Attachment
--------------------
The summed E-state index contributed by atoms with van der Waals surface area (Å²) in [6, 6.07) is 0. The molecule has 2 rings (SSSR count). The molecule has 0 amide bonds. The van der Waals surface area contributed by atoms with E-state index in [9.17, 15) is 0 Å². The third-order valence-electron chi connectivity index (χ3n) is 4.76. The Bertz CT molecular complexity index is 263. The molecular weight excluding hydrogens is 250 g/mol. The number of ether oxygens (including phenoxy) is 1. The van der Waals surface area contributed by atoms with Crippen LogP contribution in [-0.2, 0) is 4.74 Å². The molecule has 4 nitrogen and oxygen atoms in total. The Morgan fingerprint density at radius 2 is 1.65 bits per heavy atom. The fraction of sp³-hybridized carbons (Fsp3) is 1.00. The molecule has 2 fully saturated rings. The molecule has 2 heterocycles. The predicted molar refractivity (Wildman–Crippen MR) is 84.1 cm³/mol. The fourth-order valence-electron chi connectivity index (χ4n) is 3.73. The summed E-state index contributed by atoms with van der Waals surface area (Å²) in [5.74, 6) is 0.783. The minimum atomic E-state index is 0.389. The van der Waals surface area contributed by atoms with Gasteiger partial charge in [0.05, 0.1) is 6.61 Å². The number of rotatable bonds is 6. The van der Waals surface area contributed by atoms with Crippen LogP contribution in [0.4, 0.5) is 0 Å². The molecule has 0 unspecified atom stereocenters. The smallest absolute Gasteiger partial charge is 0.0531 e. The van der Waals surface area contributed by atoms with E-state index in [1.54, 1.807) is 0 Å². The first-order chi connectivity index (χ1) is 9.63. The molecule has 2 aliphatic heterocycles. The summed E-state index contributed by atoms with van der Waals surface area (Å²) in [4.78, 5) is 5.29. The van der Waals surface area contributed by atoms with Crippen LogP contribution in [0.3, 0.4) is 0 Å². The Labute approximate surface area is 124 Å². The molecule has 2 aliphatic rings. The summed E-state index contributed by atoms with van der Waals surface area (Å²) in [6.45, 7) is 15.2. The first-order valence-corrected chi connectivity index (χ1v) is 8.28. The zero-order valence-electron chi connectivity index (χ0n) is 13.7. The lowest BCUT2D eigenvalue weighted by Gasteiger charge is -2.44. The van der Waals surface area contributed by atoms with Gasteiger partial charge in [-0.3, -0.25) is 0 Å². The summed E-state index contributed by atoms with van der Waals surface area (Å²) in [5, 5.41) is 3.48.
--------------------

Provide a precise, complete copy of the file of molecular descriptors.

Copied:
The summed E-state index contributed by atoms with van der Waals surface area (Å²) in [6, 6.07) is 0. The molecule has 2 rings (SSSR count). The molecule has 0 amide bonds. The van der Waals surface area contributed by atoms with E-state index in [9.17, 15) is 0 Å². The third-order valence-electron chi connectivity index (χ3n) is 4.76. The Bertz CT molecular complexity index is 263. The molecular weight excluding hydrogens is 250 g/mol. The number of ether oxygens (including phenoxy) is 1. The van der Waals surface area contributed by atoms with Crippen LogP contribution in [-0.2, 0) is 4.74 Å². The molecule has 4 nitrogen and oxygen atoms in total. The Morgan fingerprint density at radius 2 is 1.65 bits per heavy atom. The fraction of sp³-hybridized carbons (Fsp3) is 1.00. The molecule has 2 fully saturated rings. The molecule has 2 heterocycles. The predicted molar refractivity (Wildman–Crippen MR) is 84.1 cm³/mol. The fourth-order valence-electron chi connectivity index (χ4n) is 3.73. The summed E-state index contributed by atoms with van der Waals surface area (Å²) in [5.74, 6) is 0.783. The minimum atomic E-state index is 0.389. The van der Waals surface area contributed by atoms with Gasteiger partial charge in [0.05, 0.1) is 6.61 Å². The number of rotatable bonds is 6. The van der Waals surface area contributed by atoms with Crippen LogP contribution in [0.4, 0.5) is 0 Å². The molecule has 0 unspecified atom stereocenters. The smallest absolute Gasteiger partial charge is 0.0531 e. The van der Waals surface area contributed by atoms with E-state index in [1.54, 1.807) is 0 Å². The first-order chi connectivity index (χ1) is 9.63. The molecule has 2 aliphatic heterocycles. The summed E-state index contributed by atoms with van der Waals surface area (Å²) in [4.78, 5) is 5.29. The van der Waals surface area contributed by atoms with Crippen LogP contribution in [0.3, 0.4) is 0 Å². The Labute approximate surface area is 124 Å². The molecule has 2 aliphatic rings. The summed E-state index contributed by atoms with van der Waals surface area (Å²) in [6.45, 7) is 15.2. The first-order valence-corrected chi connectivity index (χ1v) is 8.28. The zero-order valence-electron chi connectivity index (χ0n) is 13.7. The lowest BCUT2D eigenvalue weighted by Gasteiger charge is -2.44. The van der Waals surface area contributed by atoms with Gasteiger partial charge in [-0.3, -0.25) is 0 Å². The summed E-state index contributed by atoms with van der Waals surface area (Å²) in [5, 5.41) is 3.48.